Like Father, Somewhat Like Son
Thomas Steinbeck's first book tells marvelous tales of the old days in Monterey.
Thursday, October 3, 2002
Illustration by Marion Ettlinger--Write Stuff: Thomas Steinbeck, son of the famous father, hit the road on a book tour this week.
In 1929, John Steinbeck wrote an indignant letter to Grove Day, a former Stanford classmate, defending a bit of sloppy writing. Steinbeck rails against Day''s criticism of his spelling and punctuation, arguing that these conventions are important only for the printed word.
"But I have no interest in the printed word," wrote the 27-year-old Steinbeck. "I would continue to write if there were no writing and no print. I put my words down for a matter of memory. They are more made to be spoken than to be read. I have the instincts of a minstrel rather than those of a scrivener."
If John''s son, Thomas Steinbeck, were to write a similar letter, he''d likely take on a more apologetic tone and come to the opposite conclusion. The 58-year-old Thom, whose first book, Down to a Soundless Sea, was released on October 1, has also spent his life as a writer but he describes himself as being in a completely different class.
"I consider myself a craftsman, not an artist," says Thom. "I work for whoever pays me. I don''t put myself in my father''s position as a writer. I like writing but I''m not driven like my father."
Be that as it may, the six short stories and one novella in Soundless Sea are as rich as any minstrel''s art.
The tales told in the book, commissioned by Michael Freed, creator of the posh Post Ranch Inn in Big Sur, are set along the Monterey coastline during the early years of the 20th century. Based on local lore, the stories are richly detailed, and aficionados of local history will revel in appearances by historical figures including the eccentric Big Sur anthropologist Jaime de Angulo and early Seaside-area physician Doc Roberts (after whom Roberts Lake, across from Kmart, is named). And in "The Wool Gatherer," Thom tells the story of one summer his father spent working on old Joe Post''s Big Sur cattle ranch.
Comparison between the works of father and son are inevitable. And in these stories a reader can find both differences and similarities.
Of the similarities, perhaps the animistic aspects of the stories are the most striking; the landscapes in which the stories are set are as alive as any of the characters. The ocean that beckons to hard-luck sailor Chapel Lodge in Thom''s "Blind Luck" is as impassively seductive as the earth that calls to pioneer Joseph Wayne in John''s To a God Unknown. The Big Sur forests and hills that menace the academic Solomon Gill in Thom''s "Dark Watcher" were just as menacing to the young killer Pepe in John''s "Flight."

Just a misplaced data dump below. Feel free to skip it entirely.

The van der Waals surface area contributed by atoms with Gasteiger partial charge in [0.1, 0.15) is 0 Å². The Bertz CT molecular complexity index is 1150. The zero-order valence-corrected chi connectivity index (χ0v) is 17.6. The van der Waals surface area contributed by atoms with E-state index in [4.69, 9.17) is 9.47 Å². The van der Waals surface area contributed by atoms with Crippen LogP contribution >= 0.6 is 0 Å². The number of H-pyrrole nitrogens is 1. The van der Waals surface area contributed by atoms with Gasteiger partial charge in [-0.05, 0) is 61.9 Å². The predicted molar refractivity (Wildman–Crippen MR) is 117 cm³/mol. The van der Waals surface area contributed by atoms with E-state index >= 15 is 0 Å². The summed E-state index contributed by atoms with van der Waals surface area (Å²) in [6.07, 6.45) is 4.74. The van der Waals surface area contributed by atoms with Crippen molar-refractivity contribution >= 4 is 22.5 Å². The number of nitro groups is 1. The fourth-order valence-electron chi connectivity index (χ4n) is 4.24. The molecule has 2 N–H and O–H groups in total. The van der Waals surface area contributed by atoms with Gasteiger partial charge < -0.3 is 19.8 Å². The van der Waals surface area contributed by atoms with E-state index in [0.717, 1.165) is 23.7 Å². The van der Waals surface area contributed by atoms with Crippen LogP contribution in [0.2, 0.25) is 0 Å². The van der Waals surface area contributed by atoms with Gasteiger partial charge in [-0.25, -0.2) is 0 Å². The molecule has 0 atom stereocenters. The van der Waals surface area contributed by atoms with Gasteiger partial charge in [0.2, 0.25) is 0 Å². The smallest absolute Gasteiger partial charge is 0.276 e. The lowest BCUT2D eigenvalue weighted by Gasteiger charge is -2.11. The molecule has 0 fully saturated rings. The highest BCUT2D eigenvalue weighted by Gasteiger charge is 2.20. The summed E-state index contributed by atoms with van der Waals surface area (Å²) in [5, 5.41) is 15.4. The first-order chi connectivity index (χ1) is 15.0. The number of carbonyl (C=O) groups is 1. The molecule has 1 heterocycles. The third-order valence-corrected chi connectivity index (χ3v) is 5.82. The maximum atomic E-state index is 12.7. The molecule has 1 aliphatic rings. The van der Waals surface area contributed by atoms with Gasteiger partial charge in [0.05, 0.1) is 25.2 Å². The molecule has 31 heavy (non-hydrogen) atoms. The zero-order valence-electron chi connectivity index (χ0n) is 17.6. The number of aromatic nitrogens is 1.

Perhaps such root similarities stem from the stories'' source: the storytelling sessions that Thom recalls from his youth.
These storytelling sessions could spring up at anytime and could involve anyone, family or friends, so long as they put some effort into the telling.
"It was just one of those things you did," says Thom. "My aunts, sisters, cousins, Ed [Ricketts] told stories. My mother did it, my grandmother did it. And it was the skill in the telling that counted. It was an art."
For Thom, these storytelling sessions blossomed into a career as a cinematographer/photojournalist in Vietnam during the ''60s and has continued through his work as a writer of documentaries. He has also done several dramatic adaptations of his father''s works, including a recently completed (for the third time) version of Travels With Charley. Until now, however, he had always avoided writing fiction, knowing that the hoopla surrounding publication would be as inevitable as the comparisons.
All his life, Thom has been deviled by the fame/notoriety of his family name. He recalls that when he lived in Carmel Highlands, there was a steady stream of pilgrims coming to his door--despite the fact that it was up an unmarked, unpaved driveway. And it rankles to see the Steinbeck name used to sell everything from real estate to T-shirts.
"But I get my revenge: I tell everybody that I own all of it," Thom laughs (sort of). "My problem with it was I drew too much attention. I got tired of being the dancing bear."
The publication of this book means adding another movement to the ursine ballet, including the 18-stop, cross-country book-signing schedule that began on Oct. 2 and goes through Dec. 6.
For all of the reasons above, Thom says the publication of this book was almost unintentional.
"It was an accident. I didn''t mean for this to happen. It was just an idea Michael [Freed] and I had. Then this bad man from Ballantine came from around the corner and..."
And Thom walked away with a two-book deal.
The self-described craftsman is now at work on the second book, which will be set primarily in Big Sur during the waning years of the 19th century. He says the story will focus on the singular characters that were drawn to California during the "last days of California elegance."
Thomas Steinbeck lectures and signs copies of Down To A Restless Sea Sunday at 2pm at the National Steinbeck Center in Salinas.